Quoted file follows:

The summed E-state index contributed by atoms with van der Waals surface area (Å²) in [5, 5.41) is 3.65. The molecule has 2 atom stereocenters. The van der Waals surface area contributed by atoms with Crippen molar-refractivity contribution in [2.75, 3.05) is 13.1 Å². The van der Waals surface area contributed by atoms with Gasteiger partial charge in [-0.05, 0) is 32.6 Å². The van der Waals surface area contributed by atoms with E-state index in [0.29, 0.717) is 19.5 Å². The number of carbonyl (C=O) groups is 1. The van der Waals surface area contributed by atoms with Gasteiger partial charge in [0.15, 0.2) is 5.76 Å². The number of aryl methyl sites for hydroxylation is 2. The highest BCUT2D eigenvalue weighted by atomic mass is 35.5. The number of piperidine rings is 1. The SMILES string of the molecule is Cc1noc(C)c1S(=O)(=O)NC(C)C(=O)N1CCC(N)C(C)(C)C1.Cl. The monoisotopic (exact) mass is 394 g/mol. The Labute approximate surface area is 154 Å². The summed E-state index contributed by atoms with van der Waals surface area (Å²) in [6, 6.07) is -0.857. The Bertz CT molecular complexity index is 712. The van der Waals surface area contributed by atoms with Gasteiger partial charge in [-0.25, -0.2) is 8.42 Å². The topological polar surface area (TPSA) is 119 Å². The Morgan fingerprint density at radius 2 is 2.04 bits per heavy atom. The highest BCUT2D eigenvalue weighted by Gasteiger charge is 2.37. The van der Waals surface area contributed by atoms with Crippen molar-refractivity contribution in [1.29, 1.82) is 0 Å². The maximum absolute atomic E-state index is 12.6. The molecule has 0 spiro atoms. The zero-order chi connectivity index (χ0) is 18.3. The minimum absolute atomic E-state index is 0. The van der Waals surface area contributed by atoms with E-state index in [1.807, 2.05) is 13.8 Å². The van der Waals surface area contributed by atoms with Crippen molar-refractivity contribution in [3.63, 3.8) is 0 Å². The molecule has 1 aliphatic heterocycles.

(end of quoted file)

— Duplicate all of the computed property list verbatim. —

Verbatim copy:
The summed E-state index contributed by atoms with van der Waals surface area (Å²) in [5, 5.41) is 3.65. The molecule has 2 atom stereocenters. The van der Waals surface area contributed by atoms with Crippen molar-refractivity contribution in [2.75, 3.05) is 13.1 Å². The van der Waals surface area contributed by atoms with Gasteiger partial charge in [-0.05, 0) is 32.6 Å². The van der Waals surface area contributed by atoms with E-state index in [0.29, 0.717) is 19.5 Å². The number of carbonyl (C=O) groups is 1. The van der Waals surface area contributed by atoms with Gasteiger partial charge in [0.15, 0.2) is 5.76 Å². The number of aryl methyl sites for hydroxylation is 2. The highest BCUT2D eigenvalue weighted by atomic mass is 35.5. The number of piperidine rings is 1. The SMILES string of the molecule is Cc1noc(C)c1S(=O)(=O)NC(C)C(=O)N1CCC(N)C(C)(C)C1.Cl. The monoisotopic (exact) mass is 394 g/mol. The Labute approximate surface area is 154 Å². The summed E-state index contributed by atoms with van der Waals surface area (Å²) in [6, 6.07) is -0.857. The Bertz CT molecular complexity index is 712. The van der Waals surface area contributed by atoms with Gasteiger partial charge in [-0.25, -0.2) is 8.42 Å². The topological polar surface area (TPSA) is 119 Å². The Morgan fingerprint density at radius 2 is 2.04 bits per heavy atom. The highest BCUT2D eigenvalue weighted by Gasteiger charge is 2.37. The van der Waals surface area contributed by atoms with Crippen molar-refractivity contribution in [1.29, 1.82) is 0 Å². The maximum absolute atomic E-state index is 12.6. The molecule has 0 spiro atoms. The zero-order chi connectivity index (χ0) is 18.3. The minimum absolute atomic E-state index is 0. The van der Waals surface area contributed by atoms with E-state index in [1.807, 2.05) is 13.8 Å². The van der Waals surface area contributed by atoms with Crippen molar-refractivity contribution in [3.63, 3.8) is 0 Å². The molecule has 1 aliphatic heterocycles.